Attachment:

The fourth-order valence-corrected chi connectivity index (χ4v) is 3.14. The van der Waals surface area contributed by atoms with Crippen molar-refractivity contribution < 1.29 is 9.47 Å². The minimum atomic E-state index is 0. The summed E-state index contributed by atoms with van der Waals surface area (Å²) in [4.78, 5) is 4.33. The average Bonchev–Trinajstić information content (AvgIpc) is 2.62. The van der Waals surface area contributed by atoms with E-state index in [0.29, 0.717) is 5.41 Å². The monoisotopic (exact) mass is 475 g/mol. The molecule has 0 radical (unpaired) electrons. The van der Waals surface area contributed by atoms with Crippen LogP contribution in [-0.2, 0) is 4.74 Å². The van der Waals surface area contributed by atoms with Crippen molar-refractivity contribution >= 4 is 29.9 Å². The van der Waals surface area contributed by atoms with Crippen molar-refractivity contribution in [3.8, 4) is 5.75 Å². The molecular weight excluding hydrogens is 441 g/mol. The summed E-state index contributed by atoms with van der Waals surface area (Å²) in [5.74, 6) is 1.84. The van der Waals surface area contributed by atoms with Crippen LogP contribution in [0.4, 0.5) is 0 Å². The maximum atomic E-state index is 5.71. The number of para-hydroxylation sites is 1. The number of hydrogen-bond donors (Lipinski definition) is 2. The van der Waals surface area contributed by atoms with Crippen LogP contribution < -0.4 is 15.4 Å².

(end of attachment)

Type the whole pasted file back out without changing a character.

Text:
The fourth-order valence-corrected chi connectivity index (χ4v) is 3.14. The van der Waals surface area contributed by atoms with Crippen molar-refractivity contribution < 1.29 is 9.47 Å². The minimum atomic E-state index is 0. The summed E-state index contributed by atoms with van der Waals surface area (Å²) in [4.78, 5) is 4.33. The average Bonchev–Trinajstić information content (AvgIpc) is 2.62. The van der Waals surface area contributed by atoms with E-state index in [0.29, 0.717) is 5.41 Å². The monoisotopic (exact) mass is 475 g/mol. The molecule has 0 radical (unpaired) electrons. The van der Waals surface area contributed by atoms with Crippen LogP contribution in [-0.2, 0) is 4.74 Å². The van der Waals surface area contributed by atoms with Crippen molar-refractivity contribution >= 4 is 29.9 Å². The van der Waals surface area contributed by atoms with Crippen molar-refractivity contribution in [3.8, 4) is 5.75 Å². The molecular weight excluding hydrogens is 441 g/mol. The summed E-state index contributed by atoms with van der Waals surface area (Å²) in [5.74, 6) is 1.84. The van der Waals surface area contributed by atoms with Crippen LogP contribution in [0.4, 0.5) is 0 Å². The maximum atomic E-state index is 5.71. The number of para-hydroxylation sites is 1. The number of hydrogen-bond donors (Lipinski definition) is 2. The van der Waals surface area contributed by atoms with Crippen LogP contribution < -0.4 is 15.4 Å².